by W. Crews, M.D., Medical Director of Laboratory Services, Carter BloodCare
When DARZALEX® (daratumumab or DARA) was approved by the FDA in November 2015, the transfusion service/blood banking community was quickly front and center with the newest monoclonal antibody treatment. Shortly after receiving FDA approval, it was discovered that DARA caused interference with the antibody screen during pre-transfusion testing.
DARA is an anti-CD38 monoclonal antibody used in the treatment of multiple myeloma. CD38 is weakly expressed on the surface of red blood cells. Patients undergoing treatment with DARA who require an antibody screen will exhibit in vitro panreactivity due to DARA, in the patient’s plasma, binding to CD38 on the surface of reagent red blood cells.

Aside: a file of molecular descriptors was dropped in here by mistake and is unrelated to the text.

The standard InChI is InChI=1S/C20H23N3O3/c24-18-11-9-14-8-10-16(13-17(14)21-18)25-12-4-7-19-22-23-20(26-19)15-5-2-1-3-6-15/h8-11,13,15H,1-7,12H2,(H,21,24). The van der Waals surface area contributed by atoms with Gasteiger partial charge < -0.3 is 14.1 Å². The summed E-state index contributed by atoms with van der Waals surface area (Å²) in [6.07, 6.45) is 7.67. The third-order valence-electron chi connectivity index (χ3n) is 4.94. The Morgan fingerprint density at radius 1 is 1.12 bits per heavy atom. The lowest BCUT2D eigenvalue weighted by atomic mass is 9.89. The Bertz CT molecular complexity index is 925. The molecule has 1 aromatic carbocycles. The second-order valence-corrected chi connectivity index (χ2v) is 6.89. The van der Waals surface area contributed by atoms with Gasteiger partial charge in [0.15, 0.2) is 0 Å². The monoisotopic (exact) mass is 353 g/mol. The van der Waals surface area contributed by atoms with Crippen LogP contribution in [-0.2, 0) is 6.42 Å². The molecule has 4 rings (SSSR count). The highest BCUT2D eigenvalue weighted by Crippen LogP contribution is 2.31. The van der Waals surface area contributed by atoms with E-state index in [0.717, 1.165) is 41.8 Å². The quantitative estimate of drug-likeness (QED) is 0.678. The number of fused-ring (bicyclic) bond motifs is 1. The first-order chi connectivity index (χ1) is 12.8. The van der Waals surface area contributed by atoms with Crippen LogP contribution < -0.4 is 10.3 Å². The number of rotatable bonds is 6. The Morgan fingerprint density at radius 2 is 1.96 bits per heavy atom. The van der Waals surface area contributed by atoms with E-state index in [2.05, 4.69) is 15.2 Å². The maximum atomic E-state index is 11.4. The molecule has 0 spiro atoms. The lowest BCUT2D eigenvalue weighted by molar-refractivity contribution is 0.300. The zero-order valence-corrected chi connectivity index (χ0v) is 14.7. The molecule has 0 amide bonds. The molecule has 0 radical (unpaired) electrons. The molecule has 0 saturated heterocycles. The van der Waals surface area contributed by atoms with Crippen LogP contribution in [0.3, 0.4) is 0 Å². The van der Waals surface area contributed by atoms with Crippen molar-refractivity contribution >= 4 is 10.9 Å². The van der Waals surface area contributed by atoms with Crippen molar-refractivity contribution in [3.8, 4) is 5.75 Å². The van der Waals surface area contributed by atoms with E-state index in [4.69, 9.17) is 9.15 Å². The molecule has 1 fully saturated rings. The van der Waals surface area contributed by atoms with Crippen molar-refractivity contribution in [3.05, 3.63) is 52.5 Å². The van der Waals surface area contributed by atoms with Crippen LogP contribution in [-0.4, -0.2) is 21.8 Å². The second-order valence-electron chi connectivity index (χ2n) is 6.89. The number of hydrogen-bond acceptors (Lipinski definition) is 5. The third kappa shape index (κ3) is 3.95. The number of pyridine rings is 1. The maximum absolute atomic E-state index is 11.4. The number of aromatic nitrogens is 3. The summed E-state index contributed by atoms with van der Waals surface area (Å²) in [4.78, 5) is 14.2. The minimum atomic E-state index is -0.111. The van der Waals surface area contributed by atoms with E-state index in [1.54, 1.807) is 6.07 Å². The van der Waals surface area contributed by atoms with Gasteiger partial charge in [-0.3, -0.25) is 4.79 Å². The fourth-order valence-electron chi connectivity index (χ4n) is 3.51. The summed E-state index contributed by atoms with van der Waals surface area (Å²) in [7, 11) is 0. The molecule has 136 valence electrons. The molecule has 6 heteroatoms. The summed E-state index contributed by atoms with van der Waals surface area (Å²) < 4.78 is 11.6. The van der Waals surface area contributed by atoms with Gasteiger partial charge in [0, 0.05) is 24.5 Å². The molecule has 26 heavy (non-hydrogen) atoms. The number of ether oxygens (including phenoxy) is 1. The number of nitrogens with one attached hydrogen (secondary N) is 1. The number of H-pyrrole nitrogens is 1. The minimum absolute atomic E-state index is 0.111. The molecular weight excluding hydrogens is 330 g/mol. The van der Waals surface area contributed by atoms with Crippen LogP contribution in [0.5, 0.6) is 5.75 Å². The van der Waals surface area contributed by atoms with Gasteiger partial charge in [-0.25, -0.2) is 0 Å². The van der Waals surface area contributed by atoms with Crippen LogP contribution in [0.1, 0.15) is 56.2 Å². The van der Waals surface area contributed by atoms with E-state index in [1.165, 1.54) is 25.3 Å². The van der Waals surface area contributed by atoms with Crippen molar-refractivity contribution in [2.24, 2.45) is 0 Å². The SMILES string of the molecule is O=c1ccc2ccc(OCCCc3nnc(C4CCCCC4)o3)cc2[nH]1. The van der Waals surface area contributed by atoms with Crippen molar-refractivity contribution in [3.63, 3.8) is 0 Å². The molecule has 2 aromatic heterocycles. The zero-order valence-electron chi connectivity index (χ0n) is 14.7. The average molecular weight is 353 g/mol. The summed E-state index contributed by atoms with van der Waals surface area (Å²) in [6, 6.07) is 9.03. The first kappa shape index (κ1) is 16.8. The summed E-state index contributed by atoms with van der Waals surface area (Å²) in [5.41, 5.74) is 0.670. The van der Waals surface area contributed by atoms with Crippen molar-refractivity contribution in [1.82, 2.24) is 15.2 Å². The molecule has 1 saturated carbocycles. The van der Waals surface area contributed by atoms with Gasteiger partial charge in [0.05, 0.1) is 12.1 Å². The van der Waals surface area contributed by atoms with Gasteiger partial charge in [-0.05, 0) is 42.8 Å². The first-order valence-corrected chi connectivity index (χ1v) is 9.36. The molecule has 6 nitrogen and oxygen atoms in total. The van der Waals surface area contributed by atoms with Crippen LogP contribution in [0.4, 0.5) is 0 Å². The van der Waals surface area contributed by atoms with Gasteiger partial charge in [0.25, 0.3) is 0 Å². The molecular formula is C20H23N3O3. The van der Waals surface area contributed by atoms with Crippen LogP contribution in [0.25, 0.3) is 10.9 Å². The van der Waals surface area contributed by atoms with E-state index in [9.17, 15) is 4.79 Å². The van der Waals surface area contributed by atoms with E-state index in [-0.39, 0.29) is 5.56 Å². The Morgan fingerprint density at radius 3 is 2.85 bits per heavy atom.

Since CD38 is susceptible to dithiothreitol (DTT) treatment, it was determined these patients could be safely transfused by treating the screening red cells with DTT, which disrupts the CD38 protein on the red cell. DTT also destroys antigens in the Kell blood group; so, if the antibody screen was negative, red cell units negative for the K antigen should be issued.
Another way to mitigate the interference caused by DARA is to perform a phenotype or genotype prior to the patient beginning treatment. If the patient has already been started on DARA, a genotype can still be performed. Knowing the patient’s phenotype or genotype, and informing the blood bank that the patient is currently receiving DARA greatly reduces the turnaround time for providing crossmatch-compatible units.
Since December 2015, Carter BloodCare has performed over 150 workups on 53 patients while they were undergoing treatment with DARA. An abstract poster describing Carter BloodCare’s experience with DARA was presented at the 2016 AABB annual conference and can be viewed here.